On behalf of the White Rose South Asia Network (comprising the Universities of York, Leeds & Sheffield), we invite abstracts for our upcoming Fifth Annual Conference on the theme 'Borders, Connections, and Transgressions', to be held at the University of Sheffield on 1 July 2022.
The history of South Asia is a history of borders, drawn and redrawn across a contiguous landmass. It is littered with stories of violence as well as a rich tradition of cultural exchange. Both physical and metaphorical borders feature prominently in any discussion of South Asia.
Borders always have two sides, but many implications. As a noun, the word “border” denotes an exclusionary entity, a frontier, partition, perimeter, boundary, or dividing line. As a verb, it can surround and enclose, but also join, and create connections. A border also implies the violence of its maintenance: where borders are drawn, we require passports, defences, trenches; but also social norms, community identities, and religious injunctions. Borders can also clarify and demarcate aesthetic categories.
“Borders are where wars start,” wrote Primo Levi. As we write this abstract, tanks roll into Ukraine from Russia across its eastern border as strollers wait at the train station on its western border with Poland, revealing at once, transgression but also connection. Concurrently, protracted conflicts over borders and identity abound across the world from Yemen to Palestine. In South Asia itself, such conflicts have shaped identities in Kashmir, Balochistan, Afghanistan, the Tamil Eelam in Sri Lanka, and northeast India, among others.
2022 marks 75 years since the Radcliffe line drew borders that shaped the geopolitical identities of three out of eight South Asian countries. With thousands of miles of frontiers between and within them, borders are a topic that South Asians encounter on a daily basis. This conference will help us critically engage with and think through borders, both as lines and liminal spaces, and in the connections and transgressions that they enable.
It is in this context that the White Rose South Asia Network presents its Fifth Annual Conference on the theme of ‘Borders, Connections, and Transgressions’. This one-day hybrid event will bring together postgraduate students from across the arts, humanities, and social sciences to consider various aspects of South Asia. We encourage submissions from research students at any stage of their degrees across a variety of disciplines.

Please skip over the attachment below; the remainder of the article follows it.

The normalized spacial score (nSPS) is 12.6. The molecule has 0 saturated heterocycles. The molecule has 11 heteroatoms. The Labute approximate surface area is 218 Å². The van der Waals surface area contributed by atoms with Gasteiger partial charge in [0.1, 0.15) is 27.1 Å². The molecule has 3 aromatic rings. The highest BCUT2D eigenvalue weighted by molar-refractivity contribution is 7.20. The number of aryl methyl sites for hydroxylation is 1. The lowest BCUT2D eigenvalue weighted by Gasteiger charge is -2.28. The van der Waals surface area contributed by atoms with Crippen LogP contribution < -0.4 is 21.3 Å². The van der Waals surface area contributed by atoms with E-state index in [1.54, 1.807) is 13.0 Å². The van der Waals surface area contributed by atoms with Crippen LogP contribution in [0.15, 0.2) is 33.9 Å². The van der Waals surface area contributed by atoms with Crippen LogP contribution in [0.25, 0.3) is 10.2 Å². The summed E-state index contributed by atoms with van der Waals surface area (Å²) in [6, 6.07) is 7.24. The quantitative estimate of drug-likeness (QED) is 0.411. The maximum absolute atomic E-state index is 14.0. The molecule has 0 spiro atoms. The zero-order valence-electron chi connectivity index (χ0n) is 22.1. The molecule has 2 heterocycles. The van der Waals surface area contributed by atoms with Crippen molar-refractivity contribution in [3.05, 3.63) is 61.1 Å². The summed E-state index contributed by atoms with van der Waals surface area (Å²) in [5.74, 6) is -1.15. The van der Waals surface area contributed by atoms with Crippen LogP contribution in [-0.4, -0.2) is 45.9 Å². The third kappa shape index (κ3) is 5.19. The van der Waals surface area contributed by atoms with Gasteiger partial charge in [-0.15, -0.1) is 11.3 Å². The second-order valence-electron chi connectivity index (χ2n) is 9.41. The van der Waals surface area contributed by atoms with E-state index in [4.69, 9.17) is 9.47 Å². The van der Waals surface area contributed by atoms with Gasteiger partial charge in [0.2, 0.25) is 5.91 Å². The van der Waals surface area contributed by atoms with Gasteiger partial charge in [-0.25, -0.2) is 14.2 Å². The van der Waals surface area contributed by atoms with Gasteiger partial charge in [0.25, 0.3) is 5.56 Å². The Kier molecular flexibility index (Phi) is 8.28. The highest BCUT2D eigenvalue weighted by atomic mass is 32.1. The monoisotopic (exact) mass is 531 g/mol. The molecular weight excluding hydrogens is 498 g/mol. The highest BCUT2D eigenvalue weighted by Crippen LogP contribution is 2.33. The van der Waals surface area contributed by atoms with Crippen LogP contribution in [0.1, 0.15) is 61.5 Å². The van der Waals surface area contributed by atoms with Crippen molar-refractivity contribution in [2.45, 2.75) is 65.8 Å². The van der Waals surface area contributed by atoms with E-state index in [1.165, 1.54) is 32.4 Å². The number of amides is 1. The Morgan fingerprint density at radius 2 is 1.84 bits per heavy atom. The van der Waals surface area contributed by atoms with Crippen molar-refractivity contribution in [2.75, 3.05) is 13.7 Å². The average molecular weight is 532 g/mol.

We will accept both academic paper presentations (20 minutes long) or non-traditional interactive and/or multimedia presentations involving visual art, audio-video tools, poetry, cinema, posters, audience participation, etc. Themes may include, but are not restricted to:
- The nation state and national boundaries
- Law, development and governance
- Political movements, democracy, and authoritarianism
- Pre-colonial, colonial and postcolonial histories
- Cartography and geography
- War, migration, mobility, partition, diaspora
- Normativity, liminality, and transgressions
- Bodies, gender, and sexuality
- Marginalised and Othered communities
- Caste and race
- Trade routes and shared infrastructures
- Culinary cultures and food histories
- Urban and architectural planning
- Environment and ecology
- Human and animal interfaces
- Religion and secularism
- Cultural studies
- Media and technology
- Performing art including music, theatre, dance
- Genealogy, kinship, marriage
- Literatures and translation
- Art history and interpretation
- Heritage conservation, management and curation
- Medical humanities and Science & Technology Studies
- Interdisciplinary and transdisciplinary methodologies
The keynote address will be delivered by Dr Mahvish Ahmad, Assistant Professor in Human Rights & Politics at the London School of Economics and Political Science.
The event will conclude with a workshop for PGRs titled ‘Writing South Asia: Publishing Your Research’, led by Dr Radha Kapuria (History, University of Sheffield) and author of Music in Colonial Punjab: Courtesans, Bards, and Connoisseurs, due to be published by Oxford University Press in 2022. The workshop will be open to attend for anyone participating in the conference.
Limited travel funding may be available for those presenting papers, particularly for scholars travelling from further afield. Details regarding this will be announced in due course.
Please fill the Google Form below which includes space for an abstract of 250-300 words, a short 100-word biography, and indication of funding requirements.(https://docs.google.com/forms/d/e/1FAIpQLSePxJHcbHqb1UT6La8WeCJ3nZ-igCexsjxZh1O4O1lTodLKuA/viewform)
Any questions can be sent to Parshati Dutta at firstname.lastname@example.org.
Deadline for proposal submissions: 15 May 2022.
University of York; University of Leeds; University of Sheffield; White Rose College of the Arts and Humanities.